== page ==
Founder mental health: Interview with Dan Kirby

In the latest article in our Founder Mental Health series, AIN sits down with seasoned entrepreneur Dan Kirby, the exited founder of renowned digital agency The Tech Dept, and host of the widely acclaimed business podcast, “Honey I Blew Up the Business.” 

Dan is the founder of the new wellness program ‘Founders Are Mental’ and in this revealing and honest interview he talks to AIN about the intricacies of his entrepreneurial path — from immense success to burnout to now finding new balance and prioritising mental health. 

In addressing the lessons he has learned he has some invaluable practical advice he can offer about how we can all support our mental wellness while running a business. Why we all need to find ‘a good groove’.

Can you elaborate on how success contributed to your mental health challenges and the impact it had on your wellbeing?

Success, accolades, and awards often act as a veil, concealing underlying issues. Like – why are you so driven to prove yourself in the first place?! I was proud to launch a start up, the Tech Dept and build it up into a globally renowned agency helping companies build tech products, working with world class companies like NBC Universal and Microsoft and creating BBC Children in Need’s fundraising platform.

Despite external achievements, I realised I wasn’t attuned to my body’s signals and wasn’t aware of bad habits – which in hindsight were completely obvious. I faced repeated burnouts, I was diagnosed with clinical depression, and had a significant problem in 2017 – when we nearly lost the business (and I nearly lost my marriage). 

I call this 2017 experience “the blow up”! 

This turning point at age 45 when everything unraveled. It was a reckoning, a realisation that the way I was achieving success came at too high a price, and I needed to change. Success can be deceiving; it masked unhealthy patterns in my life – what I would now call a “bad groove”. This undermined every area of my life – especially my mental state.

How did your personal struggles impact your role as a founder and leader, and what toll did it take on your business?

My personal struggles took a severe toll on my role as a founder and leader. My bad groove affected the business. I wasn’t checked in, drank excessively (because we were hosting events and winning awards), neglected my mental health. I became suboptimal, and the business suffered. It took a significant toll on my family, marriage, and professional life. It was a stark reminder that your individual well-being is intrinsically tied to the success and health of the business.

What lessons have you learned, and how did you transform personally and professionally after the blow-up in 2017?

The blow-up in 2017 was a catalyst for a profound reset. A personal and professional transformation. Confronting my ego, I recognised the paradox of success a startup founder. While it gave me the freedom, motivation and drive to succeed it also meant I didn’t know when to stop and listen to the quiet voice in my head telling me to slow down.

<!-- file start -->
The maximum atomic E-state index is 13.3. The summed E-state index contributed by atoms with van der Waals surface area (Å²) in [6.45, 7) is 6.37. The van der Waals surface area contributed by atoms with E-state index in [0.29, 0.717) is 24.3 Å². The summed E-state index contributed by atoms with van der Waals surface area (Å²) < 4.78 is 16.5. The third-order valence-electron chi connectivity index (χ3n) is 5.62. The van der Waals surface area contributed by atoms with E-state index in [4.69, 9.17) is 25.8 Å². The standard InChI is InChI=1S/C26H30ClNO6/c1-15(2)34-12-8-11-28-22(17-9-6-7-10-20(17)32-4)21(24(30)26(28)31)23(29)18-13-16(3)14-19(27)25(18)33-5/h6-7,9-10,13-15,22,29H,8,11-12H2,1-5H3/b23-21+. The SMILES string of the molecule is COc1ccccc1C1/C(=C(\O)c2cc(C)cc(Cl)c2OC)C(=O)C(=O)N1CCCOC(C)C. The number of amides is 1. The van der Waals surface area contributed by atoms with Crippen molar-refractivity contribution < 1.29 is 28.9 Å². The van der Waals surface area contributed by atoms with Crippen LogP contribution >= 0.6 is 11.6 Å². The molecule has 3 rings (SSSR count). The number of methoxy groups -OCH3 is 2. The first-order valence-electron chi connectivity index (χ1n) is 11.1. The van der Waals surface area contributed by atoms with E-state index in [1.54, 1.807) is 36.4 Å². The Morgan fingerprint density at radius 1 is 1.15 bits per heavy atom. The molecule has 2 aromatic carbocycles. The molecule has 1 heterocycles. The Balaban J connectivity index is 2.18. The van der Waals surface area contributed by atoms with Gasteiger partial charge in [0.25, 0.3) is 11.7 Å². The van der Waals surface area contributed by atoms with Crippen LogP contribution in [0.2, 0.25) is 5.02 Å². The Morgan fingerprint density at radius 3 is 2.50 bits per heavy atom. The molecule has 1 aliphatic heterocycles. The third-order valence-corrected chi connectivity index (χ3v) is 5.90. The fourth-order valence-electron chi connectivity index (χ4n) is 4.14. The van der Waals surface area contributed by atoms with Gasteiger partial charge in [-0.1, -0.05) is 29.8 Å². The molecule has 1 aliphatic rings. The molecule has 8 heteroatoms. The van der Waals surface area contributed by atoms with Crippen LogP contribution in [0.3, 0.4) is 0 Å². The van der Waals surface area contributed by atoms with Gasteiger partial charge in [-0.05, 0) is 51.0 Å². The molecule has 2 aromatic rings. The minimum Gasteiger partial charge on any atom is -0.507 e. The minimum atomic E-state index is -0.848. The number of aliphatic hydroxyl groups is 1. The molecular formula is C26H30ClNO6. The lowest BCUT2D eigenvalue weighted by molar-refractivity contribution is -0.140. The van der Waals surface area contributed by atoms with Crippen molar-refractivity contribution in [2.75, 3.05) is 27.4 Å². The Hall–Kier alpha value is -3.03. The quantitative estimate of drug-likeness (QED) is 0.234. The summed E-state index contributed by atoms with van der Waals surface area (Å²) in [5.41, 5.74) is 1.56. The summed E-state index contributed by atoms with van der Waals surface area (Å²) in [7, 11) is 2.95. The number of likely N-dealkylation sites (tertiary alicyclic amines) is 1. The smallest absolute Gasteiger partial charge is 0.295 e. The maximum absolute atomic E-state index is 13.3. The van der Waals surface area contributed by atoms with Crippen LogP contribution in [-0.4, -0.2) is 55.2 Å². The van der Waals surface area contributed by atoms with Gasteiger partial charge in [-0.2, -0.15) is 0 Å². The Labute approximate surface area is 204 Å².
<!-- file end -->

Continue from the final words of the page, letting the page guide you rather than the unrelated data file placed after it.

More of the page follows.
Confronting my demons, controlling bad mental grooves, and prioritising self-awareness became unavoidable. The journey was painful yet necessary. It totally changed my approach to business and life. Looking back, it was a blessing. 

Can you shed more light on the founder’s paradox and the importance of mental wellness in entrepreneurship, especially considering the uncertainty and pressure?

Founders crave freedom – but this freedom comes with uncertainty. However, uncertainty triggers fear, stress, and chronic stress, harming mental health – and physical health (your immune system). Handling uncertainty is crucial; it’s the yin of the yang of freedom. The key is working on how you handle uncertainty to maintain mental well-being.

You need to become at peace with uncertainty being the only certainty of startup life. To do this requires you to understand and confront your ego – your identity – as a founder. Success amplifies both positive and negative mental aspects, leading to unique challenges and making mental wellness harder to sustain. 

Recognising this paradox early – being aware of it – and proactively addressing your awareness is the hidden key for your mental health. If you want a better chance to  thrive in the roller coaster ride of launching a business – I suggest working on your awareness.

In fact the real work is on building what I call your “awareness muscle”. The awareness of your mental health, and emotional health. Often you can simply let thoughts and emotions take you down a dead end. Worrying about things. Or shouting at the intern! 

Becoming more aware – and strenthening that with daily practice you can simply observe any negative thoughts and emotions – and let them drift away. 80% of the drama you feel is just your imagination.

How do you reflect on your entrepreneurial journey now, and what advice do you have for fellow founders in prioritising mental wellness?

My advice to fellow founders is very simple—prioritise your own self care. If you are broken the business breaks. Full stop. You can – and often have to – grind it out. But that only lasts so long, and entrepreneurship is a long game.

Mental wellness is a balance of elements – which is what I learnt in The Blow Up of 2017. This is what I call The Groove. What is your Groove? Your day to day patterns and habits. Are they good or bad?